In reality, what this meant was the issuing of Fixed Penalty Notices (FPNs) for cyclists and motorists who were perceived to be acting dangerously on or about the roads.

More than 13,800 FPNs were issued during the operation, which was in action between November and January 2014. Over 4,000 of these FPNs were given to cyclists for jumping red lights, cycling on footpaths and having incorrect lights.

Operation Safeway did not only focus on key junctions in the city centre; Kingston Upon Thames, which has just won £30m to improve its cycling facilities, has also been working to “educate road users”.

Police in Kingston gave out 54 FPNs to cyclists using pavements during the operation. This week Chief Inspector Gary Taylor of the Metropolitan Police, reiterated that Safeway was about education.

“If someone is cycling up the pavement nearly knocking everyone over, that in my mind is anti-social and people get the hump with that.

“The point of Safeway was education for everyone. If you notice now, a lot of HGVs have stickers on the back saying: 'If you’re on my left and I turn left, then I can’t see you'.”

But do these stickers really class as education or a solution to the problem? If one of these stickers had been on the back of the tipper truck that crushed Richard Muriza, would he still be alive today?

Will Nickell says that Operation Safeway was a knee-jerk reaction to a serious problem that needs serious attention.

“There are fundamental issues with our road infrastructure, which lead to unnecessary conflict between road users who have different needs.

“The November deaths should have served as a profound wake-up call for our local authorities to act in a meaningful and sustainable fashion to protect their citizens, to provide widescale, safe, segregated infrastructure. Sadly this hasn’t happened.”

On April 2, Stop Killing Cyclists held the event ‘London Boroughs' Wall Of Death’, highlighting the amount of money London Boroughs have invested in cycling and pedestrian safety over the last four years.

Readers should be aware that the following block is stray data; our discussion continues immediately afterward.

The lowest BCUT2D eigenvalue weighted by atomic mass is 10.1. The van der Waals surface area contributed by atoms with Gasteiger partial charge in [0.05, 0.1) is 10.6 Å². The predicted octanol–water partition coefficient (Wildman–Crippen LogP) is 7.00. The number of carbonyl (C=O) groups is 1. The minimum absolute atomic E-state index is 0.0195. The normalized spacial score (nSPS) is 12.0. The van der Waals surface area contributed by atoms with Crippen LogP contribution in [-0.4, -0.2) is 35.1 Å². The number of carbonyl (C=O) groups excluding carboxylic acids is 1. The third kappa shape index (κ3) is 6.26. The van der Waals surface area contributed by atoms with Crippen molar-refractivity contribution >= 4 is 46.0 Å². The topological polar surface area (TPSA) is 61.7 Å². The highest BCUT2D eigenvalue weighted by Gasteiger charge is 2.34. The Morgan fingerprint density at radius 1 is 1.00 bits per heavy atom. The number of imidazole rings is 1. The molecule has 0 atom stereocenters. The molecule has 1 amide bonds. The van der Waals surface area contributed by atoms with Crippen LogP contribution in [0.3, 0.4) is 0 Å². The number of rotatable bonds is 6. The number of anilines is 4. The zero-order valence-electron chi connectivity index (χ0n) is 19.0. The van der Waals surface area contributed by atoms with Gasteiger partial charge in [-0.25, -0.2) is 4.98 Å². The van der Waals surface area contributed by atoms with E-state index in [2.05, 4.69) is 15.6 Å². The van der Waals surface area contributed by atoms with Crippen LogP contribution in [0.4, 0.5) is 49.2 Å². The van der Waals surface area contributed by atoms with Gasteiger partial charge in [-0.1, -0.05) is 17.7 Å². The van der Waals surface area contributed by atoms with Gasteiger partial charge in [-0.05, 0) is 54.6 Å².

Through Freedom Of Information requests, Will Nickell has discovered that 24 of the 32 London boroughs have not invested a penny on segregated cycle lanes since the last London elections. 

However at the People’s Question Time last week, the Mayor emphasised the vast amounts of money being injected into cycle schemes across London.

This does certainly seem to be good news for the three boroughs that have won these large sums of money. But it is interesting to note that Kingston is already statistically the safest borough in London. Cycle deaths or injuries are not a regular occurrence by any means and in fact there are many separate cycle paths already in place in the area. As the Mayor stated in Kingston last week: “This is the safest place to live, virtually in the whole of Europe.”

But what about cyclists who travel in other parts of London? Many are still afraid to use their bicycles as a means of transport because of notoriously dangerous junctions. There have been vehement calls for a redesign of the Bow roundabout, in East London, described as the ‘death trap’ by locals, after three fatalities and eight serious injuries in recent years.

At last week's People’s Question Time in Kingston, Darren Johnson, member of the Green Party and London Assembly, emphasised the importance of infrastructural improvements across London.

“What I am concerned about is what is happening to other London boroughs. We need a full programme, not just little pots of money that the Mayor is talking about.

“I accept that you can’t do everything at once, but we do need a full programme for future years to ensure that it’s not just Kingston which is fantastic, but every outer London borough, to make genuinely attractive and safe cycling.”

According to Andrew Gilligan, the cycling commissioner for London, there is nothing closer to the Mayor’s heart than improving cycle safety. But he says that changes cannot and will not happen overnight.

 

Image courtesy of REX